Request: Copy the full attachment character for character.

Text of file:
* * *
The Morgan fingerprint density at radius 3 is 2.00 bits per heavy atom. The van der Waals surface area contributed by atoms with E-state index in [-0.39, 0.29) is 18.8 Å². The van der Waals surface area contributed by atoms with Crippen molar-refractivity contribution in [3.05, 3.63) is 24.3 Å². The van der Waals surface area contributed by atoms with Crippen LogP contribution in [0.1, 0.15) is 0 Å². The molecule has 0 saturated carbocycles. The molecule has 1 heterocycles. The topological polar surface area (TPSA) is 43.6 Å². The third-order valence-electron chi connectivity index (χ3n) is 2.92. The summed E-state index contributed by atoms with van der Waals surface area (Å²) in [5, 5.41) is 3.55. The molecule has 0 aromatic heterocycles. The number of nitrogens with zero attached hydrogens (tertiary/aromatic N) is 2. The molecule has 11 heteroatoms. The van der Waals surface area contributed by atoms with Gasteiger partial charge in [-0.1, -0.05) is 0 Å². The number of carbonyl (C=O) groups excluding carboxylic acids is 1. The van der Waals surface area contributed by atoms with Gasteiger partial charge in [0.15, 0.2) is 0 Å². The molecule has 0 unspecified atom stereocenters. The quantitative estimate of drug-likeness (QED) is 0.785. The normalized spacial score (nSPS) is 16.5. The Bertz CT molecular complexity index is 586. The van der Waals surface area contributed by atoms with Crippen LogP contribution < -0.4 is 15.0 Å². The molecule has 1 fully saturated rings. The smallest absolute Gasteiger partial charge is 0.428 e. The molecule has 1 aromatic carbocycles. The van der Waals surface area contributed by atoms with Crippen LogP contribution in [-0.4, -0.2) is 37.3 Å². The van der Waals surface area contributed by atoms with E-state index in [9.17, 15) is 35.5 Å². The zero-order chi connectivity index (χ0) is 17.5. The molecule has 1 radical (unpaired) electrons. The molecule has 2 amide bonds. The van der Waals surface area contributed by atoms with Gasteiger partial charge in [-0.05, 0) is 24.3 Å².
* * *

The Morgan fingerprint density at radius 3 is 2.00 bits per heavy atom. The van der Waals surface area contributed by atoms with E-state index in [-0.39, 0.29) is 18.8 Å². The van der Waals surface area contributed by atoms with Crippen molar-refractivity contribution in [3.05, 3.63) is 24.3 Å². The van der Waals surface area contributed by atoms with Crippen LogP contribution in [0.1, 0.15) is 0 Å². The molecule has 0 saturated carbocycles. The molecule has 1 heterocycles. The topological polar surface area (TPSA) is 43.6 Å². The third-order valence-electron chi connectivity index (χ3n) is 2.92. The summed E-state index contributed by atoms with van der Waals surface area (Å²) in [5, 5.41) is 3.55. The molecule has 0 aromatic heterocycles. The number of nitrogens with zero attached hydrogens (tertiary/aromatic N) is 2. The molecule has 11 heteroatoms. The van der Waals surface area contributed by atoms with Gasteiger partial charge in [-0.1, -0.05) is 0 Å². The number of carbonyl (C=O) groups excluding carboxylic acids is 1. The van der Waals surface area contributed by atoms with Gasteiger partial charge in [0.15, 0.2) is 0 Å². The molecule has 0 unspecified atom stereocenters. The quantitative estimate of drug-likeness (QED) is 0.785. The normalized spacial score (nSPS) is 16.5. The Bertz CT molecular complexity index is 586. The van der Waals surface area contributed by atoms with Crippen LogP contribution < -0.4 is 15.0 Å². The molecule has 1 fully saturated rings. The smallest absolute Gasteiger partial charge is 0.428 e. The molecule has 1 aromatic carbocycles. The van der Waals surface area contributed by atoms with Crippen LogP contribution in [-0.4, -0.2) is 37.3 Å². The van der Waals surface area contributed by atoms with E-state index in [9.17, 15) is 35.5 Å². The zero-order chi connectivity index (χ0) is 17.5. The molecule has 1 radical (unpaired) electrons. The molecule has 2 amide bonds. The van der Waals surface area contributed by atoms with Gasteiger partial charge in [-0.05, 0) is 24.3 Å².